During the condensed Major League Lacrosse schedule that was played entirely at the United States Naval Academy in Annapolis last week, Calverton School and Towson University graduate John Mazza made his professional debut for the Philadelphia Barrage.

Last week as temperatures soared to nearly 100 degrees several days and heat indexes exceeded the triple-digit barrier repeatedly, Mazza got his first taste of playing professional lacrosse for the Barrage. Although the compact season did not go as planned for Philadelphia (2-3), Mazza got a genuine taste of what professional lacrosse is all about.

“The whole week was a blast,” said Mazza, who scored six goals and added three assists in five games for the Barrage. “It was the best week of my life. We had the chance to play each team in the league. The experience was great. I think it all started before the season when several of us stayed at an AirBnB.”

Mazza had earned high marks from Barrage head coach and general manager Spencer Ford when he drafted him in May.

“Mazza was awesome,” Ford said. “He was everything we thought he would be. He was a genuine triple threat — dodger, shooter, passer — who got better and better as the games went on. I am looking forward to seeing him compete and grow over the next few seasons.”

Mazza also admitted that he is already eager to see how well he and his teammates will perform next summer in a more normal setting where each team gets to host eight games and play under far more ideal climes.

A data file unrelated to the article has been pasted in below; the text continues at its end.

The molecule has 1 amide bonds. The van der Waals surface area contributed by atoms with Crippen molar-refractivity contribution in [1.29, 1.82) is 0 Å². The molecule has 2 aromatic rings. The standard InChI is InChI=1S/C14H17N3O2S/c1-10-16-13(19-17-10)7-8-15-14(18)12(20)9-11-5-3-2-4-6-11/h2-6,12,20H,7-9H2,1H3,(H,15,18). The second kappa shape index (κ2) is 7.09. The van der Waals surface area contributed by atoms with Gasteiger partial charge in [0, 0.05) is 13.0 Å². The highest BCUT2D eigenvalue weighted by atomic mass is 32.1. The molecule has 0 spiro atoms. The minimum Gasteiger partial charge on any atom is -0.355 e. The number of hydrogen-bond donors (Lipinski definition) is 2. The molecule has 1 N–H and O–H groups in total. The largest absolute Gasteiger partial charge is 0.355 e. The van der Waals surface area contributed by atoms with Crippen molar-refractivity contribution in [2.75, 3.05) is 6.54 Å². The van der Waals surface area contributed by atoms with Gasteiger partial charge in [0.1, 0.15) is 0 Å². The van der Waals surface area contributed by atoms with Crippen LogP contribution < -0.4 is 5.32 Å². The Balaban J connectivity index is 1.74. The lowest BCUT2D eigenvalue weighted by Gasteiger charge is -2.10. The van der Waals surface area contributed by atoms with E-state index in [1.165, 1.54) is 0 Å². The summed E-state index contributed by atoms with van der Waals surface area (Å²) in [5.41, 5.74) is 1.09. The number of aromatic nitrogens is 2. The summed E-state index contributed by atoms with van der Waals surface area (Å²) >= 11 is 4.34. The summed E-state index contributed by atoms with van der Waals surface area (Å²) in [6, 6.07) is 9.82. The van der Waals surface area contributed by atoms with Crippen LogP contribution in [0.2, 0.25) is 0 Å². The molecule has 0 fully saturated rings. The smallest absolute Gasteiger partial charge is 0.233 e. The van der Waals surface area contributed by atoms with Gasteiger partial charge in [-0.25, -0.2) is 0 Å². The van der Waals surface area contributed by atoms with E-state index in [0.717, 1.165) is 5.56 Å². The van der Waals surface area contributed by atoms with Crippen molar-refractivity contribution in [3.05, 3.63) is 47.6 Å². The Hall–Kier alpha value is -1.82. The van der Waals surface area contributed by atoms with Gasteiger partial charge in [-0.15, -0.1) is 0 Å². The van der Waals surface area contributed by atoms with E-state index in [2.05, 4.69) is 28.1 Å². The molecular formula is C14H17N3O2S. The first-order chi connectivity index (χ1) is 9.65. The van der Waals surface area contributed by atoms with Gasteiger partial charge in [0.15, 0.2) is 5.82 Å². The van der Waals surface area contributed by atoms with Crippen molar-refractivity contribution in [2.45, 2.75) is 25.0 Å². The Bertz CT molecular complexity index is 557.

“I’m already looking forward to next season,” said Mazza, who hones shooting skills at Calverton several days each week. “We only had a week or so together this season. Some of those days were so hot. I think our second game [against Denver] was probably the hottest game that I’ve ever played in.”

Philadelphia opened the season by facing the 2019 MLL champion Chesapeake Bayhawks and suffered a 16-11 setback. All the regular season and playoff games in the abbreviated MLL season were played at Navy and not amid ideal conditions. In addition to following COVID-19 protocol, the teams also battled excessive heat throughout the week.

“The players never strayed from their willingness to compete for one another,” Ford said. “We had no egos. They played as a team and took care of one another. We played games on four straight days, three straight at 4 p.m. in 120-degree plus weather. That, in itself, could push a man to quit. But my guys didn’t quit — in fact, they played harder and harder through injury.”

While Philadelphia did not earn a berth in the playoffs, two other teams that were slated to compete in the MLL semifinals last Saturday had their seasons terminated prematurely by the COVID-19 pandemic. Both the defending champion Chesapeake Bayhawks and New York Lizards had their seasons cut short by a player positive test.

“The most important priority is the health and wellness of our players,” said MLL Commissioner Alexander (Sandy) Brown. “We have been prepared, thorough and measured in our response and have followed league protocol.”

Twitter: @tblacksomds1

Twitter: @tblacksomds1